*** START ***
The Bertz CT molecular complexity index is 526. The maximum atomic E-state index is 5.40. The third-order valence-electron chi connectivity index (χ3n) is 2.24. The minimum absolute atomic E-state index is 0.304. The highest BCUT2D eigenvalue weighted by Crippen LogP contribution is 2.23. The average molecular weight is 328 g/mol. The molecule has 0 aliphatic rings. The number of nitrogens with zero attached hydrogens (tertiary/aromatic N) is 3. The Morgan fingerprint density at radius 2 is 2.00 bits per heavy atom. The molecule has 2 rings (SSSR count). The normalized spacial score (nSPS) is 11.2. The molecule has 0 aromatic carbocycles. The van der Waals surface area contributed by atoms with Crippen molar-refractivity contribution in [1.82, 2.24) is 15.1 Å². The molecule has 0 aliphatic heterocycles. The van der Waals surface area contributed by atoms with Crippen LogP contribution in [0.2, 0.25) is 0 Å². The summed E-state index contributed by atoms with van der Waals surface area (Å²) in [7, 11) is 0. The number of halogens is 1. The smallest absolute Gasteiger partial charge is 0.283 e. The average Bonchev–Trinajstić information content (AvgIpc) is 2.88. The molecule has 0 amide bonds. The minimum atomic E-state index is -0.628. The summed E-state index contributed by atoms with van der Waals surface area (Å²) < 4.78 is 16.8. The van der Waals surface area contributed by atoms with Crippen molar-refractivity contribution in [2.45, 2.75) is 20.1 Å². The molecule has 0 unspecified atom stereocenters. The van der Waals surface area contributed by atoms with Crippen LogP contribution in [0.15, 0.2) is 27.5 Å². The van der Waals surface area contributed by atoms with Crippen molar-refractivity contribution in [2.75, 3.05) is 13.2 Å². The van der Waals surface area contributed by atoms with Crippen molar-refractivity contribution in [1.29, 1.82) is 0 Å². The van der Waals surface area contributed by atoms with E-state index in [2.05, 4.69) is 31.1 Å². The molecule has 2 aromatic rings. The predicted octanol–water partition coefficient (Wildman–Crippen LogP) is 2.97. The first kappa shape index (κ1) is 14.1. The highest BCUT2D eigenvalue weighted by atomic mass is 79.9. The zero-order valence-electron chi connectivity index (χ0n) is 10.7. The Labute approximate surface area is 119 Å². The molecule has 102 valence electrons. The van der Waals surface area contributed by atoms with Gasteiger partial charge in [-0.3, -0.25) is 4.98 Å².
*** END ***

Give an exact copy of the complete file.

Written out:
The Bertz CT molecular complexity index is 526. The maximum atomic E-state index is 5.40. The third-order valence-electron chi connectivity index (χ3n) is 2.24. The minimum absolute atomic E-state index is 0.304. The highest BCUT2D eigenvalue weighted by Crippen LogP contribution is 2.23. The average molecular weight is 328 g/mol. The molecule has 0 aliphatic rings. The number of nitrogens with zero attached hydrogens (tertiary/aromatic N) is 3. The Morgan fingerprint density at radius 2 is 2.00 bits per heavy atom. The molecule has 2 rings (SSSR count). The normalized spacial score (nSPS) is 11.2. The molecule has 0 aromatic carbocycles. The van der Waals surface area contributed by atoms with Crippen molar-refractivity contribution in [1.82, 2.24) is 15.1 Å². The molecule has 0 aliphatic heterocycles. The van der Waals surface area contributed by atoms with Crippen LogP contribution in [0.2, 0.25) is 0 Å². The summed E-state index contributed by atoms with van der Waals surface area (Å²) in [7, 11) is 0. The number of halogens is 1. The smallest absolute Gasteiger partial charge is 0.283 e. The average Bonchev–Trinajstić information content (AvgIpc) is 2.88. The molecule has 0 amide bonds. The minimum atomic E-state index is -0.628. The summed E-state index contributed by atoms with van der Waals surface area (Å²) < 4.78 is 16.8. The van der Waals surface area contributed by atoms with Crippen molar-refractivity contribution in [2.45, 2.75) is 20.1 Å². The molecule has 0 unspecified atom stereocenters. The van der Waals surface area contributed by atoms with Crippen LogP contribution in [0.15, 0.2) is 27.5 Å². The van der Waals surface area contributed by atoms with Crippen molar-refractivity contribution in [2.75, 3.05) is 13.2 Å². The van der Waals surface area contributed by atoms with Crippen molar-refractivity contribution in [1.29, 1.82) is 0 Å². The van der Waals surface area contributed by atoms with E-state index in [2.05, 4.69) is 31.1 Å². The molecule has 2 aromatic rings. The predicted octanol–water partition coefficient (Wildman–Crippen LogP) is 2.97. The first kappa shape index (κ1) is 14.1. The highest BCUT2D eigenvalue weighted by atomic mass is 79.9. The zero-order valence-electron chi connectivity index (χ0n) is 10.7. The Labute approximate surface area is 119 Å². The molecule has 102 valence electrons. The van der Waals surface area contributed by atoms with Gasteiger partial charge in [-0.3, -0.25) is 4.98 Å².